Managing the human side of information technology: A public-private comparison of chief information officers.

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Title: Managing the human side of information technology: A public-private comparison of chief information officers.
Author: Schelin, Shannon Howle
Advisors: Michael Vasu, Committee Member
James Swiss, Committee Member
Gary Dickson, Committee Member
G. David Garson, Committee Chair
Abstract: Information technology has permeated the public and private sectors. However, successful adoption and implementation of technology has not been easy as predicted. Successful adoption and implementation of information technology can easily be defined as projects developed on time, on budget, and to the satisfaction of the end users. Along with the myriad benefits and promises of technology, there are several challenges to its successful adoption and implementation, including poor requirements definition, lack of communication, and limited management support. This research study examines a variety of identifiable and controllable factors that can contribute to the successful adoption and implementation of information technology, called 'critical success factors' (CSFs). Critical success factors are those factors that consistently contribute to the overall success of a technology project, regardless of project scope, organizational size, or other exogenous variables. Using a review of public and private sector literature, a list of fourteen critical success factors was developed. Each of the factors was assessed by public and private sector chief information officers to determine if sectoral differences related to influence of or performance on the critical success factors exist. The findings suggest that several sectoral differences do exist. In particular, the public sector often rates their performance on the critical success factors lower than their private sector counterparts. Furthermore, the public sector has greater levels of dissonance between their ideal rating of a given critical success factor and their organizational performance on the factor. Based on the research findings, several policy implications were identified: 1. Policymakers must recognize the critical importance of top management support in both public and private sectors to technology project success, and therefore, encourage and nurture it. 2. Policymakers must recognize the need to close the gap between the public sector's performance on critical success factors and their ideal ratings of these factors by reducing the burden of external requirements and legislative mandates that hinder successful technology project implementation. 3. Specific areas, such as use of highly skilled staff and strategic technology planning, need more attention in the public sector, in order to increase the likelihood of technology project success.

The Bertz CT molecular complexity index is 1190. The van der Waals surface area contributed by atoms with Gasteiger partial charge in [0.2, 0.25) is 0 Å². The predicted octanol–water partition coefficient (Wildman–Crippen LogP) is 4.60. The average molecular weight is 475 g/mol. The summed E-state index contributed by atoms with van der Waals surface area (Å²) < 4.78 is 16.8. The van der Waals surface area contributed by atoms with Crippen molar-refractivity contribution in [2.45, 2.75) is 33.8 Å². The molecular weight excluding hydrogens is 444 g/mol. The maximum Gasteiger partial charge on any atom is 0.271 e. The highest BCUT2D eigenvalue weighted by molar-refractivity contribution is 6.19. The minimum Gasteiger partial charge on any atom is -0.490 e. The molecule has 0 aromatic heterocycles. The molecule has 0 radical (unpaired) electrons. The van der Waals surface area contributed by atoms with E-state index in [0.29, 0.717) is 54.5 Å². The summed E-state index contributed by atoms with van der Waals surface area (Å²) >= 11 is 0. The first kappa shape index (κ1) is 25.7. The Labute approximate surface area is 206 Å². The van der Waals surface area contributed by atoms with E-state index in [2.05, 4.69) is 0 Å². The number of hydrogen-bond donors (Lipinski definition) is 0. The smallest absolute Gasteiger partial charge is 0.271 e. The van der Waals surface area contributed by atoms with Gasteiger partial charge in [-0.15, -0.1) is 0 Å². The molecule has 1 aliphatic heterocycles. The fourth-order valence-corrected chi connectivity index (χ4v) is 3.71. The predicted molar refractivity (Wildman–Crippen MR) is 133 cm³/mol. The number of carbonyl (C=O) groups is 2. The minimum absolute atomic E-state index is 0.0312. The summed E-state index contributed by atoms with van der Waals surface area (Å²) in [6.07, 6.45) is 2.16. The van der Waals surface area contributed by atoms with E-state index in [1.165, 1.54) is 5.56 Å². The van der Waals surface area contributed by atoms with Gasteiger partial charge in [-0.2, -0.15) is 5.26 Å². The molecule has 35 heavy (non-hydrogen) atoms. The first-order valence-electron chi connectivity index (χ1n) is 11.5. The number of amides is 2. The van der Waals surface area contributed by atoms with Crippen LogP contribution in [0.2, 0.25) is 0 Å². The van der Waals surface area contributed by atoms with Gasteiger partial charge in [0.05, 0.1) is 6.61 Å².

Date: 2004-03-31
Degree: PhD
Discipline: Public Administration
URI: http://www.lib.ncsu.edu/resolver/1840.16/3532


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